NGC2362/ The Canis Majoris Cluster is about 12 degrees toward the southern horizon, below and a little to the left of Sirius.
How did you do?
Were you able to find the targets that are currently in the sky? Was it fun? If you had problems discuss them with your star gazing biddies or stop by at www.cloudynights.com and post a question in the beginner forum. Some nights are better than others based on clouds, the moon and general atmospheric conditions.
I encourage you to first try these star hops on a paper chart, with Stellarium or with the aid of a phone/tablet app. Note that I sometimes refer to things being left or right of something else. Naturally that all depends on where you are and how you are facing so I try to also make reference to the horizon direction.
Getting to know the sky is fun, once you have a few guide posts and touch points. And, while most people think of telescopes, binoculars can be a great way to get to know your way around the sky.
Once you have worked your way through these exercises you will:
- Know quite a few bright stars
- Have seen asterisms and star clusters
- Have had experience with star hopping
- Developed skills that you will use for life
- Have tools to help a friend get started in astronomy so you can share the sky together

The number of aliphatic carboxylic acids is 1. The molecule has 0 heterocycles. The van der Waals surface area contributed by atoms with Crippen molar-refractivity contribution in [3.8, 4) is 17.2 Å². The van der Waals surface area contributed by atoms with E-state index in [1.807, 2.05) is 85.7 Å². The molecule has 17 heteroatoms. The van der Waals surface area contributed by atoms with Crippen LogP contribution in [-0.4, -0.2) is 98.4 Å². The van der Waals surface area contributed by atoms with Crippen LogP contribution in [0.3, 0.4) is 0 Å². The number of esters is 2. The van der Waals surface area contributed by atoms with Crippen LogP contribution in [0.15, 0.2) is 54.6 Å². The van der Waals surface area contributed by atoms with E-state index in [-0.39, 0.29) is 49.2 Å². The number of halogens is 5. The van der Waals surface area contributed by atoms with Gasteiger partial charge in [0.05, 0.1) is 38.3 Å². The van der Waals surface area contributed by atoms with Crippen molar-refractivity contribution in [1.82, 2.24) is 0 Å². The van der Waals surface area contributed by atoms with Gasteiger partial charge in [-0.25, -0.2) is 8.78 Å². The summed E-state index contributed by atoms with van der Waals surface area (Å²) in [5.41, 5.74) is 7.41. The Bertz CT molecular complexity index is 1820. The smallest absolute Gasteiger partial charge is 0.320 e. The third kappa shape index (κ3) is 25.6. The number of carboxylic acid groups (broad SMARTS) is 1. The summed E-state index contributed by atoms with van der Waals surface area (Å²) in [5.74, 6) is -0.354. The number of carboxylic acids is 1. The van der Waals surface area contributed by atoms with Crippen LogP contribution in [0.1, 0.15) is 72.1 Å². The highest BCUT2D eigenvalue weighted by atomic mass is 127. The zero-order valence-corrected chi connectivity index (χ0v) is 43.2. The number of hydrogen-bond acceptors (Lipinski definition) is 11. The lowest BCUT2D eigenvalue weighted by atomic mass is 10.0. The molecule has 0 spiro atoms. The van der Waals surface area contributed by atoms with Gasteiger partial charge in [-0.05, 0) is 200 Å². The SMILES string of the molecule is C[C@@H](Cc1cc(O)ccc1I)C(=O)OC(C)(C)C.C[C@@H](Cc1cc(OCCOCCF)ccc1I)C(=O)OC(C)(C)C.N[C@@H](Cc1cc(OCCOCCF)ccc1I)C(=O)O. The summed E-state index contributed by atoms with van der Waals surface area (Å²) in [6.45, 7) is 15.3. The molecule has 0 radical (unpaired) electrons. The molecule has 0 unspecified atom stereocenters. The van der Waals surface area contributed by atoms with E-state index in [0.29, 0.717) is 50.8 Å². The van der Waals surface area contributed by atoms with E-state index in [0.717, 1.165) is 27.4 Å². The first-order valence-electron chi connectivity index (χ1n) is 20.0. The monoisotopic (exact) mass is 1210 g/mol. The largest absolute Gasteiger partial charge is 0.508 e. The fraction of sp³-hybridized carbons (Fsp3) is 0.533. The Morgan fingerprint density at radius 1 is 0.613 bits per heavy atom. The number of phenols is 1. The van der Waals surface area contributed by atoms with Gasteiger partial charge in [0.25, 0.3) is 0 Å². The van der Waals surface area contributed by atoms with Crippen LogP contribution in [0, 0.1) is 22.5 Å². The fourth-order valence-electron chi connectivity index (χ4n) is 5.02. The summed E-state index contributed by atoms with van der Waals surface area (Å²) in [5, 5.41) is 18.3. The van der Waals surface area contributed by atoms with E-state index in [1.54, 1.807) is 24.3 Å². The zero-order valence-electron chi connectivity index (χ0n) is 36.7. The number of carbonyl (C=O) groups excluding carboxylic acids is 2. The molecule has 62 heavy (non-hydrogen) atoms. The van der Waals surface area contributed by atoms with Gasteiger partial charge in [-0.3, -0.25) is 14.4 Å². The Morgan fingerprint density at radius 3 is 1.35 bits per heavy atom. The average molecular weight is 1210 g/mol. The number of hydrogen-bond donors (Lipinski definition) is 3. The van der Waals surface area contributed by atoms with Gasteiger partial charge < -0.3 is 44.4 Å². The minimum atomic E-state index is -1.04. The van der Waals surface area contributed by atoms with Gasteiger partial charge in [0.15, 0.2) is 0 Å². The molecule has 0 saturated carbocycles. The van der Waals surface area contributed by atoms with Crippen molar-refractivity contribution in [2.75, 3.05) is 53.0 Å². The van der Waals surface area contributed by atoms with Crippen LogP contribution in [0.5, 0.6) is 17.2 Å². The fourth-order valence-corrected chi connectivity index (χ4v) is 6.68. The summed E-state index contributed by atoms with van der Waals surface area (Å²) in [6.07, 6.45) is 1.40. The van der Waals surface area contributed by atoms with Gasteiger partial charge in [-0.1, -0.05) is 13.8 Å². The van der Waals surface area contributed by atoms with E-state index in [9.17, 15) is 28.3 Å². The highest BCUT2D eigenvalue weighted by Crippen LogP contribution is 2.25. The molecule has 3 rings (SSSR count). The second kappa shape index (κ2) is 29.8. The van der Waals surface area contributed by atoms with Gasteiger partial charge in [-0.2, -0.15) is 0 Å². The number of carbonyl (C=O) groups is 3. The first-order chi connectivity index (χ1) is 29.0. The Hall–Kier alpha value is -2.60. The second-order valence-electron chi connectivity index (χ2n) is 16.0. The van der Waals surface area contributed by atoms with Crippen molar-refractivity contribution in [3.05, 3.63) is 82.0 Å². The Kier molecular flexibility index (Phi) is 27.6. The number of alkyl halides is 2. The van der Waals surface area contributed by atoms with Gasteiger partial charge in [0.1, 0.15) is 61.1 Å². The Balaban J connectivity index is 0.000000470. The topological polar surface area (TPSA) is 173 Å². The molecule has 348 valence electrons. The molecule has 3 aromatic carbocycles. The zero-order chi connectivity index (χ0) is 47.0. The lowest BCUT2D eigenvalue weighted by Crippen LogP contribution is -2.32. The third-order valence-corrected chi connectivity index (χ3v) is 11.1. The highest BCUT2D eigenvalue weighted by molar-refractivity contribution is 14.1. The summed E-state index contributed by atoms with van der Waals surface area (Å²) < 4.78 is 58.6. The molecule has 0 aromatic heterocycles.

Next Challenge – The Loughton List
This is an observing guide for beginners and anyone else out there
Considerations when following this plan with a telescope rather than binoculars.
The benefit of binoculars is that they are very intuitive. You look straight at the object just as you would with your eyes. Compared to a telescope, binoculars have a very wide field of view so it is easier to find things. Also binoculars give you more of a 3D view because you are using both eyes.
The downside of binoculars, used hand held, is that it can be hard to hold them steady. They are typically fixed magnification and the higher the magnification the harder they are to hold. You can mount them on a tripod.
Zoom binoculars will allow you to vary the magnification but they have a less than stellar reputation for long term reliability. Some people love them so don’t let me dissuade you from trying them. The reports I have read are that they tend to lose coordination between the two sides which messes up the view. They also tend to have narrower fields of view than single magnification binoculars. I own two sets of zoom binoculars with no problems but I prefer my single magnification binoculars due to the wider field of view.